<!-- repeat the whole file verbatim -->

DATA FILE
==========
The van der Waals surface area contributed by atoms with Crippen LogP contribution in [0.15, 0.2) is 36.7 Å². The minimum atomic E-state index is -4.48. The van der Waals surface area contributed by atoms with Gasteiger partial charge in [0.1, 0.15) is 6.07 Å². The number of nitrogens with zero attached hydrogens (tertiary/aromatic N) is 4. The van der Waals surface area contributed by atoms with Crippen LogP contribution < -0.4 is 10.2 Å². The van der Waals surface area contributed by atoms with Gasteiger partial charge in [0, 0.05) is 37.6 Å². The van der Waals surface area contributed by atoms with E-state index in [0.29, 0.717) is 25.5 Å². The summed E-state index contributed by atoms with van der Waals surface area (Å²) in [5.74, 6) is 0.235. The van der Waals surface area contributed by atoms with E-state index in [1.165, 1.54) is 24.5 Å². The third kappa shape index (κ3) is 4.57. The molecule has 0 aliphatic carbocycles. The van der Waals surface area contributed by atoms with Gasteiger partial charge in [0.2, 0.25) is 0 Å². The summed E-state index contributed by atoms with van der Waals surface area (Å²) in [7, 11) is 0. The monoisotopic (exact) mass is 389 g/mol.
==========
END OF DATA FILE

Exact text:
The van der Waals surface area contributed by atoms with Crippen LogP contribution in [0.15, 0.2) is 36.7 Å². The minimum atomic E-state index is -4.48. The van der Waals surface area contributed by atoms with Gasteiger partial charge in [0.1, 0.15) is 6.07 Å². The number of nitrogens with zero attached hydrogens (tertiary/aromatic N) is 4. The van der Waals surface area contributed by atoms with Crippen LogP contribution < -0.4 is 10.2 Å². The van der Waals surface area contributed by atoms with Gasteiger partial charge in [0, 0.05) is 37.6 Å². The van der Waals surface area contributed by atoms with E-state index in [0.29, 0.717) is 25.5 Å². The summed E-state index contributed by atoms with van der Waals surface area (Å²) in [5.74, 6) is 0.235. The van der Waals surface area contributed by atoms with E-state index in [1.165, 1.54) is 24.5 Å². The third kappa shape index (κ3) is 4.57. The molecule has 0 aliphatic carbocycles. The van der Waals surface area contributed by atoms with Gasteiger partial charge in [0.2, 0.25) is 0 Å². The summed E-state index contributed by atoms with van der Waals surface area (Å²) in [7, 11) is 0. The monoisotopic (exact) mass is 389 g/mol.